I toyed with calling this post five things that will keep the husbands and boyfriends happy, but in all honesty, each of these things would be interesting and enjoyable even if you aren’t completely sports obsessed!
When I first moved to Dublin, I didn’t realize what a vital role sports play in everyones’ lives. Irish people love sports, and I’m not just talking about my basketball-obsessed husband! There’s soccer, rugby, gaelic football, hurling, field hockey, and the list goes on. I think one of the best ways to get to know Irish culture is by checking out a sporty activity while you’re here. And of course, if you live here, I’m sure you’ve already been to one or more of these – but the rest are worth checking out too!
Here are a few sporty activities to check out in Dublin!
Croke Park is the big stadium on the city’s north side. Croke Park (also known as Croker by locals) is where mostly gaelic games are played, like gaelic football and hurling. If you can catch a match, do. Do a little research on the teams that are playing (have a local teach you how to sing Those Boys in Blue to support the Dublin teams!), and wear one of the team’s colors. If you’re feeling really daring, buy tickets for Hill 16, the standing room only section for the rowdy fans.
If you can’t catch a match, you can take the Croke Park Experience tour and visit the stadium’s museum to learn about the history of the sports and even walk down onto the field!
On the south side, the big sports stadium is called the Aviva Stadium, and it’s at the Lansdowne Road Dart stop – the train actually goes through the stadium! Rugby and soccer are both played at the Aviva, and concerts are held here as well. Again, try to catch a match. The bigger matches will sell out, but you should be able to get tickets to smaller matches on game day.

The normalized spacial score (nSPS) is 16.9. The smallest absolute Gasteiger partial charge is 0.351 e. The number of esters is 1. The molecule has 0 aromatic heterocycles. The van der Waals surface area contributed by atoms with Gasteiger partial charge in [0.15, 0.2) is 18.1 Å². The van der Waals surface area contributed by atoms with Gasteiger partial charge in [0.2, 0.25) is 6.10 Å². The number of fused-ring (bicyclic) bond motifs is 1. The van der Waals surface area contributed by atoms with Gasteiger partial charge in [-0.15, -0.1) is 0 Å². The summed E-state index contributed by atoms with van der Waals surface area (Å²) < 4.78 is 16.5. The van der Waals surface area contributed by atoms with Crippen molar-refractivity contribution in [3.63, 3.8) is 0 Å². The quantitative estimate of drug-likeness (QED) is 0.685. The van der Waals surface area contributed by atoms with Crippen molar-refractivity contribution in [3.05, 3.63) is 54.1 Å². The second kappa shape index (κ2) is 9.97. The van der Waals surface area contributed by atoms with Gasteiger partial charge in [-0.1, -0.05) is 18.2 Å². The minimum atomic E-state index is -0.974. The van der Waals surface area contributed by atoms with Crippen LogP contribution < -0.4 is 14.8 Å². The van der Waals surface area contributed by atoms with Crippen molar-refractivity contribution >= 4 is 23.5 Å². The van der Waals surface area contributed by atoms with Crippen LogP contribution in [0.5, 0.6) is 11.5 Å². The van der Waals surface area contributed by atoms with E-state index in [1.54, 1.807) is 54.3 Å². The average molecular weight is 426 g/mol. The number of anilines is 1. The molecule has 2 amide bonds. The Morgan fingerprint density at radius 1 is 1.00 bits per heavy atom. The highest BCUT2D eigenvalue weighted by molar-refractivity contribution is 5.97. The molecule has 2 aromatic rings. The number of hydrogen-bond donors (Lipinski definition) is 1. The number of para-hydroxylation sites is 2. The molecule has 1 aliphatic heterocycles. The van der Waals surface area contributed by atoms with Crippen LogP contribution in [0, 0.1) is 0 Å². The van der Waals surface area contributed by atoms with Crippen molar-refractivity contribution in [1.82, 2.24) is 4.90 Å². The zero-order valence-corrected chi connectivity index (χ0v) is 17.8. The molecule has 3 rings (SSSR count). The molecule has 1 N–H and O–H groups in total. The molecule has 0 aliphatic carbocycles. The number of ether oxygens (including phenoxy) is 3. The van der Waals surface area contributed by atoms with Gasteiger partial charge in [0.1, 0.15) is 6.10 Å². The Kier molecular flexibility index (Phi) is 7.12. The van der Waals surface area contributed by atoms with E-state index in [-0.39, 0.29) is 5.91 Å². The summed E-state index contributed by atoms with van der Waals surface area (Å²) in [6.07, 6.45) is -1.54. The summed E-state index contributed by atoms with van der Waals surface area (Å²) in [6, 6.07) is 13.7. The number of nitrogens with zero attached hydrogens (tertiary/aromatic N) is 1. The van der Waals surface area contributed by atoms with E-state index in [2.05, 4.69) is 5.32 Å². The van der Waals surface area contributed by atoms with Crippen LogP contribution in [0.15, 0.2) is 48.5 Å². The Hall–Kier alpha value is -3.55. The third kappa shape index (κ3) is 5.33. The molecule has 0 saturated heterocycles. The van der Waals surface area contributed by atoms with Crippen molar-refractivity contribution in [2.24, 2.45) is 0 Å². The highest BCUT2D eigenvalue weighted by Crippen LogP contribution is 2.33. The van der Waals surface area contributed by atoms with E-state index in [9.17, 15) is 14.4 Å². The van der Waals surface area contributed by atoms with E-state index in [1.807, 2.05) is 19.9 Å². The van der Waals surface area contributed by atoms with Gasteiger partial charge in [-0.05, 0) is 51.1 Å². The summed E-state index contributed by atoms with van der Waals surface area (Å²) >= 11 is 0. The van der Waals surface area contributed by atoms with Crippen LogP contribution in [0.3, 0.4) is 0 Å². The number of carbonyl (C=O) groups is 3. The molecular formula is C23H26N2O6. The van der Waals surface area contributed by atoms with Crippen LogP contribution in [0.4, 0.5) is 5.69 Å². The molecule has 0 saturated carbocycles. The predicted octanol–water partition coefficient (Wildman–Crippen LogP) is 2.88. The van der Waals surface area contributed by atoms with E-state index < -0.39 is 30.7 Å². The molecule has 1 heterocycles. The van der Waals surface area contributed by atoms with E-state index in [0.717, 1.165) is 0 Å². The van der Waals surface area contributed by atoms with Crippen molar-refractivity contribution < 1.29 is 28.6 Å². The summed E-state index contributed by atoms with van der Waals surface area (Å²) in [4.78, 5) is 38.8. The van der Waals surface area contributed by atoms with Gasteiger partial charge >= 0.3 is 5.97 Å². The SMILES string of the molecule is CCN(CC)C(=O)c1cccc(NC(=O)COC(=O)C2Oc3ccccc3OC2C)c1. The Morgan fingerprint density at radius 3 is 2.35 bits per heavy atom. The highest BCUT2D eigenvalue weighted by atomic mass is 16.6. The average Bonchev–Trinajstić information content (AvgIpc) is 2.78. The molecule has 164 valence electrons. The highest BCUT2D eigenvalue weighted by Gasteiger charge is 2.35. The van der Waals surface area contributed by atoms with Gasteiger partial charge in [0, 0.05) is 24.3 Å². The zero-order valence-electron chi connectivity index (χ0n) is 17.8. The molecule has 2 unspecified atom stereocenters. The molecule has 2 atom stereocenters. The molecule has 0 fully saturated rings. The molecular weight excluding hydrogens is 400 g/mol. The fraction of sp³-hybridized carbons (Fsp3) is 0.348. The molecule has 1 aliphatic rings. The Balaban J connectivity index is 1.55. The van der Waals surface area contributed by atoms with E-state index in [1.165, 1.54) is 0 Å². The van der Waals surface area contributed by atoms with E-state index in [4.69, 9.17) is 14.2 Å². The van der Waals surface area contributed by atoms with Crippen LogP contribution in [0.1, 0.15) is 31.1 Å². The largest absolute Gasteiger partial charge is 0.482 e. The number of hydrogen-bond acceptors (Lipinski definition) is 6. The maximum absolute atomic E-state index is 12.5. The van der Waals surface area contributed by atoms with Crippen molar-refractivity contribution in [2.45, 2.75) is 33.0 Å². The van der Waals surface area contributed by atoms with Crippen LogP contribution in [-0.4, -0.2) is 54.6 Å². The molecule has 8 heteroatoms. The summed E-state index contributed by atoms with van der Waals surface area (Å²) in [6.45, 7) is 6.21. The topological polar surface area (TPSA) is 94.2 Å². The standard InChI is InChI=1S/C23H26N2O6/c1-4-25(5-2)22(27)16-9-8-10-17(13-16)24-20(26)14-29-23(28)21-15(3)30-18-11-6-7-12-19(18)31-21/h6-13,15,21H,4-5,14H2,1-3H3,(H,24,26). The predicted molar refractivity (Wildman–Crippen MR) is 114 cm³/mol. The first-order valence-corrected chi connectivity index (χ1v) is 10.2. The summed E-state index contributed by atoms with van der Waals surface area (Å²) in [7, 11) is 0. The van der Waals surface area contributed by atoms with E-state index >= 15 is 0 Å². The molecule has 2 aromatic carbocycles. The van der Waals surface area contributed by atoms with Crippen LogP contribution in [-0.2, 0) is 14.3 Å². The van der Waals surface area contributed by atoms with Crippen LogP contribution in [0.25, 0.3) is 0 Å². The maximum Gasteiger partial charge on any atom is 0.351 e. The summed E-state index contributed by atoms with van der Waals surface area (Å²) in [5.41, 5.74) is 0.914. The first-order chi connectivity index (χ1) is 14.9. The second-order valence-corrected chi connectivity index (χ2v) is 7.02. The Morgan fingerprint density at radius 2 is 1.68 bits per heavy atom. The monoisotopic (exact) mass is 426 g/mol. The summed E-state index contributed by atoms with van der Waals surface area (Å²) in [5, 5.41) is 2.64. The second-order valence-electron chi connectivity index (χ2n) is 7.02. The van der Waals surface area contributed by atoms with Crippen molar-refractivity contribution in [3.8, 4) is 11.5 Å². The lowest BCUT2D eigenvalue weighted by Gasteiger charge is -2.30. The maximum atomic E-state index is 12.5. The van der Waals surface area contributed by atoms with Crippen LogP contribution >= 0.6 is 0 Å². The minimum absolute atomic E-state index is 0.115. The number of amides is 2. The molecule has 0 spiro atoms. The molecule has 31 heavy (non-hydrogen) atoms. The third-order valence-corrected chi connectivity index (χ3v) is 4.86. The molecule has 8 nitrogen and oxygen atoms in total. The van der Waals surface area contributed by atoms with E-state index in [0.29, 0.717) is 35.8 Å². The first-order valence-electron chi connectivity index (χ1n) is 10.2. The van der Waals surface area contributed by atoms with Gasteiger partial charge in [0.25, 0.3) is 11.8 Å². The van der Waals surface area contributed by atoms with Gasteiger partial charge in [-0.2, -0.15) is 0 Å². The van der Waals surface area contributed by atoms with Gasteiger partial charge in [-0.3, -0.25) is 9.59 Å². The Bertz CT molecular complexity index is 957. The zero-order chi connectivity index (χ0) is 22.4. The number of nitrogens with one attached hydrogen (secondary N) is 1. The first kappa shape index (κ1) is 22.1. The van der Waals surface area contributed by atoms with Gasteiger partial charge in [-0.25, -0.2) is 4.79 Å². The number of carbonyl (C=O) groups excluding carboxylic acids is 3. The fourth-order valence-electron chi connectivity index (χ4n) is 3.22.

Again, if you can’t make a match, take one of the Aviva stadium tours. The building itself is architecturally, and the hour long tour manages to keep even little ones’ attention. You’ll get a chance to peek into the players’ locker rooms and learn about their game day routines!
I always thought it was a little strange that staff nights out for companies would involve “going to the dogs”, or spending an evening at the dog races. But I suppose when in Rome, huh? A lot of clubs or sports teams will do fundraisers at the dog races, getting big groups of people together to bet around €2 per race. I’ve never heard of anyone winning much money, but it can be a fun activity for an evening! Try here or here.
If you can’t manage to get to a match in Dublin, the best alternative is finding a pub. Doesn’t matter what time of day or night, there’s bound to be some sports match on the television and a group gathered yelling or grumbling for one team or another. Pull up a stool, order a pint, and you might even get one of the locals to explain the intricacies of hurling or camogie to you! Another tip? If there’s a big match on, try a pub near the stadium for a little extra atmosphere!
There are tons of activities you can do in and around Dublin if you’re interested in getting some exercise, not watching other people get theirs. From kite surfing to hiking to mountain biking, there are endless options within a few miles of the city centre. But the simplest and cheapest? Grab a Dublin Bike, plot yourself a course, and explore the city. I wrote a whole bunch of tips for renting Dublin Bikes in this post here (and bonus, Emily with blond hair!).
Are you planning, or thinking of planning, a trip to Dublin? Check out Expedia for booking flights or finding hotels when planning a city break to my lovely city! And, don’t forget to embark upon your very own Irish sporting adventure.